Once you’ve perfected the 100 Up, graduate the technique to your stride in motion while you run. As McDougall says in New York Times video, “The ‘one best way’ isn’t about footwear. It’s about form. Learn to run gently, and you can wear anything. Fail to do so, and no shoe, or lack of shoe, will make a difference.”
Start Truly Barefoot
The recent renaissance of barefoot running brought with it lots of new shoe options, most prominently Vibram’s FiveFingers and Merrell’s Trail Glove. But when you’re first learning the technique, it’s easier to adapt and properly learn the technique if you’re actually barefoot.
This may require a drive to a grassy field, a beach, or an earthen trail for city dwellers, but it’s worth it for your first few barefoot runs to be truly barefoot. After four years of “barefoot” running, I now wear my Trail Gloves about 80 percent of the time, but still try to go truly bare on the beach at least once a week to ensure I’m not reverting back.
Get Ready for Calf Soreness (but Persevere)
You may run six miles a day, but the first time you run two miles with proper barefoot technique, you won’t be able to walk the next day. You’ll feel like you climbed 10,000 stairs, your calves will be so sore. Wait a couple days and either try barefoot again, or go for a run in your regular shoes. Don’t wait too long before you try it again though.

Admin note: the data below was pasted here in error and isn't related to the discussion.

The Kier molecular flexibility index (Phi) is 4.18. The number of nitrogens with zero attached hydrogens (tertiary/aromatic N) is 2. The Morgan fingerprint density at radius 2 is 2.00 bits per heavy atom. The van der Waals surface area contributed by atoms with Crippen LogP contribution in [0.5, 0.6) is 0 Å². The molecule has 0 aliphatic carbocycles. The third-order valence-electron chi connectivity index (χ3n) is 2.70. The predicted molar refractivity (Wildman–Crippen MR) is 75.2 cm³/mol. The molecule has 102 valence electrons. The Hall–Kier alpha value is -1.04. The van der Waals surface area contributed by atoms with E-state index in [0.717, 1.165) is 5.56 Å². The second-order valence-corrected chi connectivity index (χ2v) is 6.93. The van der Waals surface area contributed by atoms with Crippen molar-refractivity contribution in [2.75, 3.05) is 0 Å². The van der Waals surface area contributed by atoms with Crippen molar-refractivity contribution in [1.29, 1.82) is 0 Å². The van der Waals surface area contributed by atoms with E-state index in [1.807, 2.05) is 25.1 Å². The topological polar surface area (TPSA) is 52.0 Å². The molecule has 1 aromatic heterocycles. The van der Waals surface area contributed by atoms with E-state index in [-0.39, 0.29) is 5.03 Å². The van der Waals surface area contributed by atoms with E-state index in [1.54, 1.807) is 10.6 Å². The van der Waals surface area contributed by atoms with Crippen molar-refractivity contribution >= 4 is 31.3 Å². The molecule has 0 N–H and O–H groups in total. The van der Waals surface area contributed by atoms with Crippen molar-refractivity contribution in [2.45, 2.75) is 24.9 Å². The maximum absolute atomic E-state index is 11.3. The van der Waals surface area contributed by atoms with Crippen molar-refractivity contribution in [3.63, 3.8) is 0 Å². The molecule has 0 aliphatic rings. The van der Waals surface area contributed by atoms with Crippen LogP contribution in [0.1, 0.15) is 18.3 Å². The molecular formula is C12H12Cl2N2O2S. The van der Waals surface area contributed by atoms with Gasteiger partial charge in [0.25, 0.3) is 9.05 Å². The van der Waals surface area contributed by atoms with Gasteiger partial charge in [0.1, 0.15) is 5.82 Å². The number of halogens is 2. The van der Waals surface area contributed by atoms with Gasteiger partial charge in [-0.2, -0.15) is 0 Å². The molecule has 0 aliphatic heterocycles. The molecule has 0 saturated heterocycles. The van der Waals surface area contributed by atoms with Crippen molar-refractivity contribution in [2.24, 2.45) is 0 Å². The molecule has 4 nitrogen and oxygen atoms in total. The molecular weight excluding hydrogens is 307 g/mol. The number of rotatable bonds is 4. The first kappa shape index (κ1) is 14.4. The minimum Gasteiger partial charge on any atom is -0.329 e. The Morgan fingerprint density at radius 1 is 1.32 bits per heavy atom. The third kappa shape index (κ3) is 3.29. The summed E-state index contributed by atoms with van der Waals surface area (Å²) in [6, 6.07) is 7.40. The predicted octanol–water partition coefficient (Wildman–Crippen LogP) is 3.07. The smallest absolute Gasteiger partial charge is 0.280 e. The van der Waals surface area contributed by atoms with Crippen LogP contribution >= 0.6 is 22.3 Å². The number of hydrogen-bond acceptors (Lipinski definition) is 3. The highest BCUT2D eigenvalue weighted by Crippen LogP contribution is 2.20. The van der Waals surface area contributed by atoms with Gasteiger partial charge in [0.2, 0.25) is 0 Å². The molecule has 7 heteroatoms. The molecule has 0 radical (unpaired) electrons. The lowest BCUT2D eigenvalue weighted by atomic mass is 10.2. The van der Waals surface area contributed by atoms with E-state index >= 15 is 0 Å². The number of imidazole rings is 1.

In my case, it took about three weeks and 10 barefoot runs before my calf muscles had adapted and grown enough that I didn’t feel an overwhelming muscle soreness the following day. Remember, you’re literally springing off the ground on the ball of your foot. This is a much more natural and gentle motion, but it puts your calves to work!
Track Your Progress, but Expect a (Temporary) Decrease in Your Pace
When you change your running technique to springing up from your toes rather than aggressively propelling yourself forward off of your heels, you’re going to lose some speed at first. If you run seven-minute miles, expect to run eight or even nine-minute miles at first when learning barefoot technique.
Track your mileage and your pace, but remember that you’re working different muscles (your calves will remind you) and will require some time to get back to the same speed as your traditional style. Eventually, you’ll likely surpass it!
By comparing your existing pace and your barefoot pace, you know the difference to make up, but don’t rush it. Give yourself at least a few months. If you try to maintain perfect barefoot technique and immediately focus on speed, you will likely hurt yourself or your form will suffer.
If you’re intrigued, remember to start with inspiration, do your research, exercise with 100 Ups, and prepare yourself for an uphill climb. But if you’re like me, once you’ve successfully moved to barefoot running, you’ll wonder how you ever ran with traditional shoes on and it’ll be difficult to go back.